Dancehall Star Kranium Talks Three-Year Journey To Major Success, The Appeal of Reggae Music, More

Reggae/dancehall artist Kranium’s star is on the rise. Born Kemar Donaldson, the Jamaican-born singer moved to Miami, nearer to his uncle/mentor, dancehall singer Screw Driver in 2005; that's when he recorded his first song. In 2006, he moved to NYC and enrolled in an after-school performing arts class where honed his singing and lyricism and began performing around town and building buzz. He soon landed opening gigs for the likes of Gyptian, Serani, Jadakiss, I-Octane and Tarrus Riley.

His debut album Rumors has been in the making for three years, and the world has finally latched on to his talents. His single “Nobody Has to Know” has over 7.6 MILLION streams on Soundcloud, and is currently #3 on the iTunes Reggae Charts. “Nobody Has to Know” attracted major labels, and he was signed to Atlantic this year as one of the few reggae artists signed to a major label (alongside Sean Paul and Wayne Wonder). Could Kranium be the one to bring reggae back to the American mainstream airwaves?

Check out our interview with the rising reggae star below:

When did you know you wanted to do music professionally?

When I stared singing, I realized how the women react to it, at a young age, and I liked that, so I was like yep, this is my golden ticket.

How does it feel to have a smash international hit in “Nobody Has To Know” and a huge deal with Atlantic after three years since it’s been released?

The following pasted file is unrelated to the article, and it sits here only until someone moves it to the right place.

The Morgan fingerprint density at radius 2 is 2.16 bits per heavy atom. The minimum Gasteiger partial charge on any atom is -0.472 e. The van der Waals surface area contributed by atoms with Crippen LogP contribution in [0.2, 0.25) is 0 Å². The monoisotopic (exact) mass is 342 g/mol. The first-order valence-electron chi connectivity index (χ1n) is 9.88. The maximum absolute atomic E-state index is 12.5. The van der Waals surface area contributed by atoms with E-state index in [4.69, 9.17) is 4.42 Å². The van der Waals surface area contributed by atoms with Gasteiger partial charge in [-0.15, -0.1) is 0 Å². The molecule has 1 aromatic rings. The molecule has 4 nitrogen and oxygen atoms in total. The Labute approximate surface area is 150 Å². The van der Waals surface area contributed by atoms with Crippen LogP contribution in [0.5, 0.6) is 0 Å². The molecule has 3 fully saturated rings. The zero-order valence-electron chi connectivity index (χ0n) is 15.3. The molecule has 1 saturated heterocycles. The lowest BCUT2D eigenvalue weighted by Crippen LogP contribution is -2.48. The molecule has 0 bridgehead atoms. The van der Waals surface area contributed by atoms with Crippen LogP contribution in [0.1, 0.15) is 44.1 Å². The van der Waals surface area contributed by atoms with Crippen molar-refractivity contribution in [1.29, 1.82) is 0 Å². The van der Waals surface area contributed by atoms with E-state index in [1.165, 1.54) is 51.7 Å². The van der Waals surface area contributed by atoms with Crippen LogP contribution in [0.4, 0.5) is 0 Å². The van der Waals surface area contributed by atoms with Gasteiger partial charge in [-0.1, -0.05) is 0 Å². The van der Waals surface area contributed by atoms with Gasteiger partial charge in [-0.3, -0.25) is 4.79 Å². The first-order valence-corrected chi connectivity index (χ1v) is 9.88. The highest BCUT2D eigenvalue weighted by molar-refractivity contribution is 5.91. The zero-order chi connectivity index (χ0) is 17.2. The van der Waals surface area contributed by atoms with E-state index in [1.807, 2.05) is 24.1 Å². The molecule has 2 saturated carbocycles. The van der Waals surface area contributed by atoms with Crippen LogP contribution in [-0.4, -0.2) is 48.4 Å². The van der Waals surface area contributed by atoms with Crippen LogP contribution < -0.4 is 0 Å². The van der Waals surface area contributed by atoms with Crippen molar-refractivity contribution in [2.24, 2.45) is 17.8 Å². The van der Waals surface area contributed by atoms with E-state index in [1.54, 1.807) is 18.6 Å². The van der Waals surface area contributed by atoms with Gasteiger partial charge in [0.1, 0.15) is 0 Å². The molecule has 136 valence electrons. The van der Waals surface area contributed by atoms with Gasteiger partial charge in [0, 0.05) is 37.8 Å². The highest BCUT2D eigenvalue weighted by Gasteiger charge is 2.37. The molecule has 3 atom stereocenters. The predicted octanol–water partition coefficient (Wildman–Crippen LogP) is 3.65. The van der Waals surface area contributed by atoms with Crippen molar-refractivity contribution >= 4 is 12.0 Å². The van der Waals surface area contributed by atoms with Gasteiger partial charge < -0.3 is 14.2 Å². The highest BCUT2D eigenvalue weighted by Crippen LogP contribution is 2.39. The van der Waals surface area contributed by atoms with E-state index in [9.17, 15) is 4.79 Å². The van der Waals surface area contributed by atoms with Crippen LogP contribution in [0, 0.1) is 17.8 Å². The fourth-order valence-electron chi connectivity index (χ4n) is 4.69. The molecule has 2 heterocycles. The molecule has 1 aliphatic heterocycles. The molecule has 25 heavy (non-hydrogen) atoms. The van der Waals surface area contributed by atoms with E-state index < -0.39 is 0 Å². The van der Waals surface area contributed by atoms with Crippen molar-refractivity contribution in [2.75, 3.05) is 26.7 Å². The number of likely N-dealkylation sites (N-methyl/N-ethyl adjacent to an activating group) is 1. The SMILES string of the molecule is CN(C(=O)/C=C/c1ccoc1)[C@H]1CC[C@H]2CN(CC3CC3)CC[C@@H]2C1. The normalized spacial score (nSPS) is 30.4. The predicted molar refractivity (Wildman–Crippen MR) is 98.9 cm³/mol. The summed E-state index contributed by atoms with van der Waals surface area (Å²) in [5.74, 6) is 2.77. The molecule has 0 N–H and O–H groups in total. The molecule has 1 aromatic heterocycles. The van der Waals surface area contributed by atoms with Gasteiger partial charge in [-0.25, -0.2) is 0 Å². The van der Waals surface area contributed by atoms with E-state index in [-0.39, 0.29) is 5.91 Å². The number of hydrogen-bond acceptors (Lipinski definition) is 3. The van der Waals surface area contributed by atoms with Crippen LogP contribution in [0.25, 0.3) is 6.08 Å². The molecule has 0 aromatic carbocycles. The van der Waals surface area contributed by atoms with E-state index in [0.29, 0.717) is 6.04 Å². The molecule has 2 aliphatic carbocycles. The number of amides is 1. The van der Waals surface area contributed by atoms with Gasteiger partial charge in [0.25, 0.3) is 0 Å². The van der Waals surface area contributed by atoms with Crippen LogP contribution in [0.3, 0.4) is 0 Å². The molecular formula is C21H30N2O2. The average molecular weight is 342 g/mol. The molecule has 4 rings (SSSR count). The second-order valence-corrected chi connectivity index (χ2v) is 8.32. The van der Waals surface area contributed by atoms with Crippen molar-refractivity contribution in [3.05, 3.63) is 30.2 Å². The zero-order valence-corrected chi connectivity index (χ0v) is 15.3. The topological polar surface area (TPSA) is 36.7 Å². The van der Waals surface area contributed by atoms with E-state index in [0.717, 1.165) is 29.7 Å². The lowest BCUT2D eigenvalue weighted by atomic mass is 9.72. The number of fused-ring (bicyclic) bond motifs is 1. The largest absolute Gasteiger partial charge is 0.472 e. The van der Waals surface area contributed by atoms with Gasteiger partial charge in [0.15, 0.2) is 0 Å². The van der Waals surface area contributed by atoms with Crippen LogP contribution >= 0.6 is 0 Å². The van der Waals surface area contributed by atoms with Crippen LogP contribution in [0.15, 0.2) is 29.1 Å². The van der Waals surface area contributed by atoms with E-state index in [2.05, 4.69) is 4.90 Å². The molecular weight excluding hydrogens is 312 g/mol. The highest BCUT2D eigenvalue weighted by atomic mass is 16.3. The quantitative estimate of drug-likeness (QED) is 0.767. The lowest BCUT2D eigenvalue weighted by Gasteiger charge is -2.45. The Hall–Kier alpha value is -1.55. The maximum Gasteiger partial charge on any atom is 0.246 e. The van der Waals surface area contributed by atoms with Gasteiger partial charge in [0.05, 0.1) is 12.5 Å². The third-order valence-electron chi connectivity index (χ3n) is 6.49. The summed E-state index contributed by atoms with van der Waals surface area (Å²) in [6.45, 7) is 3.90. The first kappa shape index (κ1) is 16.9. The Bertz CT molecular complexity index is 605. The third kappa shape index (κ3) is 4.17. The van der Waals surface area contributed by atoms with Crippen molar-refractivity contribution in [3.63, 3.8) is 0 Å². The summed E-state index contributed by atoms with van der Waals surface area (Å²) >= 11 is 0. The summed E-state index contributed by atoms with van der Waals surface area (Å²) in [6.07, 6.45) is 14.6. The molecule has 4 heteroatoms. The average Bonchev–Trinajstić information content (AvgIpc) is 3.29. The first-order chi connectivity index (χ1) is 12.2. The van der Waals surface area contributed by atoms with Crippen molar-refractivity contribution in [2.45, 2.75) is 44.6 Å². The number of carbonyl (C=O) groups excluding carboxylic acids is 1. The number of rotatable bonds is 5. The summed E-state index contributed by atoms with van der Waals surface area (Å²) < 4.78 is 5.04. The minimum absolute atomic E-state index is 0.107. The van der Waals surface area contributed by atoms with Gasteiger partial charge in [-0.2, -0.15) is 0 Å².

For it to take so long was frustrating, but I realize everything was meant to be like the way it is. I’m happy about everything that happened. I feel like the longer it took, the more experience I have with everything. It was a learning process for me.

What did you learn?

Everything: mostly about performance, dealing with people, the conduct of good interviews, tapping into different markets. The song was going city by city, so it took a little time, so I was down south, I was on the east coast, west coast, so it moves very slowly but, it prepared me gradually.

Dancehall seems to come and goes in the mainstream here in the U.S., like it did in the early 00s. Do you think dancehall music will get a renaissance in the U.S. soon?

I don’t really feel like dancehall comes and goes; I feel like we, as reggae and dancehall artists, we just focus on our markets. Yes, we want it to be in the international markets in America, but we just focus on doing music. It’s always been this way, like with the song “Sorry” ft. Justin Bieber, that last Omarion record featuring Chris Brown had that reggae feel to it. There’s really no way to explain why reggae/dancehall isn’t being played on American radio, but internationally reggae music always leaps.

Tell us about your album Rumors.

Rumors was recorded, like, two years ago. We just wanted to drop something that showcased my talent. You can relate to the things I sing about. When I give fans my song, you can get an understanding of pretty much what it is.

It’s been reported you’ve been working on Rihanna’s next album. What can you tell us about that?

I can't speak on that much but, I did some work, and hopefully when the album drops we'll find out if anything happens.

Who would you like to work with?

I’m a huge fan of Big Sean, for some reason. I think he’s dope, and Drake, most definitely Drake.

Ok, that would be hot. And my last question is what’s next for Kranium?

For me, it’s all about working, I can’t predict the future, I just do everything I can do to the best of my ability, and hope that my good deeds come out.